Commands, Requests and Questions
So far we've looked at simple propositions, sentences that say that
something is true. You can, in theory, say anything you want with
propositions, but it's pretty inconvenient. For example, if I want you
to run, I could say just that:
"I want you to run"
but I'd probably just say:
How do we do this in Lojban? We can't copy English grammar and just say
bajra, since, as we've seen, this means "Someone/something
runs". Instead we say
ko means you, the person I'm talking to, but only in commands
(in normal sentences it's do). Normally it comes in the first
place of the bridi, since normally you're asking people to do
something or be something, not to have something done to them. However,
you can put it elsewhere, e.g.
This means something like "Act so that [someone unspecified] likes you",
and sounds pretty odd in English, but you could use it in the sense of
"Try to make a good impression." Another example is:
mi dunda le cifnu ko
or "Act so that I give the baby to you," with the possible meaning "Get
up and put your cigarette out—I'm going to pass you the baby."
You can even have ko in two places in a bridi, for example,
- ko kurji ko
- [Act so that] you take care of you
or in other words, "Take care of yourself." In fact, since we can put
the selbri anywhere other than the beginning of the sentence
(since this would imply "someone/something" for the first place), we can
(and do) say
ko ko kurji
Imagine that someone says these things to you. What is it that they want you to do?
- ko klama mi
- ko dunda le cukta mi
- la .izaBEL. nelci ko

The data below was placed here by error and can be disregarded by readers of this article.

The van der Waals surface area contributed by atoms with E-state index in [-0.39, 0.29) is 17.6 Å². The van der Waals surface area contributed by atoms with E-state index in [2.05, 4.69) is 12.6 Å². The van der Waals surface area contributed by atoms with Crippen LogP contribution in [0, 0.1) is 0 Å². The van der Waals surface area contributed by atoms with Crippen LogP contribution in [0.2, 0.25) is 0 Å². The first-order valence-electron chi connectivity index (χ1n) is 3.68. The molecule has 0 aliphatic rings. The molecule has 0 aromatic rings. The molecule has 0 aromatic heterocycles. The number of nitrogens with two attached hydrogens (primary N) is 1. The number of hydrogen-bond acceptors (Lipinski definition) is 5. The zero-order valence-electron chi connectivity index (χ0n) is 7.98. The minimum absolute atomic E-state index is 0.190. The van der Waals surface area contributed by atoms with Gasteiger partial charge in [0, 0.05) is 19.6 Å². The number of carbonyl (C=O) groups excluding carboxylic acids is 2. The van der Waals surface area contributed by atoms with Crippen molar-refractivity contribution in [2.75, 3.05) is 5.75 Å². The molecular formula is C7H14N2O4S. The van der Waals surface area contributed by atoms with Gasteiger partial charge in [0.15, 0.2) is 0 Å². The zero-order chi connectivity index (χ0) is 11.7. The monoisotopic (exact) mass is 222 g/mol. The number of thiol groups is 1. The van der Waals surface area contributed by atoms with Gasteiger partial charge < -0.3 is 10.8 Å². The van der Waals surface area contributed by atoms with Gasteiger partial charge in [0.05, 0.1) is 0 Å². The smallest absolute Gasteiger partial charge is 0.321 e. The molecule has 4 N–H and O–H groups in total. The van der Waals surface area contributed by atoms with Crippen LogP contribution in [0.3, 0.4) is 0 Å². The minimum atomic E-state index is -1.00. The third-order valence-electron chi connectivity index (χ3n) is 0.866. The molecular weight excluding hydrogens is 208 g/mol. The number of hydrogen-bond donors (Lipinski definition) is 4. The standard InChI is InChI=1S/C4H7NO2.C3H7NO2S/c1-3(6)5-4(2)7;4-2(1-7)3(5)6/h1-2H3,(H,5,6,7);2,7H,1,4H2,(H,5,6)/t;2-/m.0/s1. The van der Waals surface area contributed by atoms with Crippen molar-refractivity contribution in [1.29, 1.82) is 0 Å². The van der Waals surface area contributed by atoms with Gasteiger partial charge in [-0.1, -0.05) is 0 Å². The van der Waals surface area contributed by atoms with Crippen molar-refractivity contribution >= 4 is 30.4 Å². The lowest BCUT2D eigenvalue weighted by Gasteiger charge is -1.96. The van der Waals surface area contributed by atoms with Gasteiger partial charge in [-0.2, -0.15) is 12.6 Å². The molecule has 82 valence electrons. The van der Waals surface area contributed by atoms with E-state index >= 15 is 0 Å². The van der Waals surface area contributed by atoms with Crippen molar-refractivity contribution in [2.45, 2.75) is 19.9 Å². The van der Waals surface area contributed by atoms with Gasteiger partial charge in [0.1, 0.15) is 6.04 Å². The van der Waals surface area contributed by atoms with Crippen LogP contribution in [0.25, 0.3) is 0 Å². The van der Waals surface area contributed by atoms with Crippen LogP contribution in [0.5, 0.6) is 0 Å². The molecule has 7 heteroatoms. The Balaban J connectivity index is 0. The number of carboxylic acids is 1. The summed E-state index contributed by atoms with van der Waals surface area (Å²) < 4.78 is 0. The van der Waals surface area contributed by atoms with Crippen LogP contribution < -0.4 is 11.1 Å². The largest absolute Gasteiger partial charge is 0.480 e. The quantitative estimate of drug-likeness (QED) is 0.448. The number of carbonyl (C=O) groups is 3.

- ko sutra
- ko ko nelci
So far we've looked at simple commands. However, outside the army, we
don't normally use these very much—normally we ask people politely.
Foreigners in England often make the mistake of thinking that putting
"Please" in front of a command makes it into a polite request, which it
doesn't (in English we usually have to make it into a question e.g.
"Could you open the window?"). Fortunately, in Lojban, "please" really
is the magic word. Putting the attitudinal .e'o before a
sentence with ko changes it into a request e.g.
.e'o ko dunda le cukta mi
is literally "Please give me the book," but is actually more like "Could
you give me the book, please?"
In English, we make a yes/no question by changing the
order of the words (e.g. "You are ..." -> "Are you ...") or putting some
form of "do" at the beginning (e.g. "Does she smoke?"). This seems
perfectly natural to someone whose native language is English (or
German, or whatever) but is actually unnecessarily complicated (as any
speaker of Chinese or Turkish will tell you). In Lojban we can turn any